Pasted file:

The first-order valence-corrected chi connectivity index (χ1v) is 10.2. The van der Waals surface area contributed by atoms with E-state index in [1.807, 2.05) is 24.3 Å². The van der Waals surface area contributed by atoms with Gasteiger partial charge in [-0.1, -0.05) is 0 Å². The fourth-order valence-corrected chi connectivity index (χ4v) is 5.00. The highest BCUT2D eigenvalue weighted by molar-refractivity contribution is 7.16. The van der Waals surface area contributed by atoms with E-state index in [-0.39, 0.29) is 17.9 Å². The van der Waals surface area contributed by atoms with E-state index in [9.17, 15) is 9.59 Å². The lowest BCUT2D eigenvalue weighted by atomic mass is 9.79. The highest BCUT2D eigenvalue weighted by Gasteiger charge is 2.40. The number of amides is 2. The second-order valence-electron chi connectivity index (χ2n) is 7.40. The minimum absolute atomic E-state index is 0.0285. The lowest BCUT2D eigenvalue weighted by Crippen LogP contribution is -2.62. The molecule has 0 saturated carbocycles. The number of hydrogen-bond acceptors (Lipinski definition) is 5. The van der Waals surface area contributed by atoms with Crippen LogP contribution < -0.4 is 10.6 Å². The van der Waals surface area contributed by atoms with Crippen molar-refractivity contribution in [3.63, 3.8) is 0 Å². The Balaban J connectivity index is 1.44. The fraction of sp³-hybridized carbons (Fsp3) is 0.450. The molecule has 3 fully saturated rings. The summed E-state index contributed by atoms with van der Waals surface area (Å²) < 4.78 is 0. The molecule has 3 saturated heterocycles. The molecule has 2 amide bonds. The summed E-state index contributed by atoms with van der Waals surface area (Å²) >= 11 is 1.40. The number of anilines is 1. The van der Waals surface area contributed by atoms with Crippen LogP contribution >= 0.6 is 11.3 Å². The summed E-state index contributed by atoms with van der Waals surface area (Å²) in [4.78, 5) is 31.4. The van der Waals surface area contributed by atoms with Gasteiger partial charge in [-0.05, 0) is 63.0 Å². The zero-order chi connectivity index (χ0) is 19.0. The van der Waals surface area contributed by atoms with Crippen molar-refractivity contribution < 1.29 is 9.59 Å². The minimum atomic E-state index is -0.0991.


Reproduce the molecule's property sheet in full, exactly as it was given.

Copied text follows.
The first-order valence-corrected chi connectivity index (χ1v) is 10.2. The van der Waals surface area contributed by atoms with E-state index in [1.807, 2.05) is 24.3 Å². The van der Waals surface area contributed by atoms with Gasteiger partial charge in [-0.1, -0.05) is 0 Å². The fourth-order valence-corrected chi connectivity index (χ4v) is 5.00. The highest BCUT2D eigenvalue weighted by molar-refractivity contribution is 7.16. The van der Waals surface area contributed by atoms with E-state index in [-0.39, 0.29) is 17.9 Å². The van der Waals surface area contributed by atoms with E-state index in [9.17, 15) is 9.59 Å². The lowest BCUT2D eigenvalue weighted by atomic mass is 9.79. The highest BCUT2D eigenvalue weighted by Gasteiger charge is 2.40. The number of amides is 2. The second-order valence-electron chi connectivity index (χ2n) is 7.40. The minimum absolute atomic E-state index is 0.0285. The lowest BCUT2D eigenvalue weighted by Crippen LogP contribution is -2.62. The molecule has 0 saturated carbocycles. The number of hydrogen-bond acceptors (Lipinski definition) is 5. The van der Waals surface area contributed by atoms with Crippen LogP contribution < -0.4 is 10.6 Å². The van der Waals surface area contributed by atoms with Crippen molar-refractivity contribution in [3.63, 3.8) is 0 Å². The Balaban J connectivity index is 1.44. The fraction of sp³-hybridized carbons (Fsp3) is 0.450. The molecule has 3 fully saturated rings. The summed E-state index contributed by atoms with van der Waals surface area (Å²) < 4.78 is 0. The molecule has 3 saturated heterocycles. The molecule has 2 amide bonds. The summed E-state index contributed by atoms with van der Waals surface area (Å²) >= 11 is 1.40. The number of anilines is 1. The van der Waals surface area contributed by atoms with Crippen LogP contribution >= 0.6 is 11.3 Å². The summed E-state index contributed by atoms with van der Waals surface area (Å²) in [4.78, 5) is 31.4. The van der Waals surface area contributed by atoms with Gasteiger partial charge in [-0.05, 0) is 63.0 Å². The zero-order chi connectivity index (χ0) is 19.0. The van der Waals surface area contributed by atoms with Crippen molar-refractivity contribution < 1.29 is 9.59 Å². The minimum atomic E-state index is -0.0991.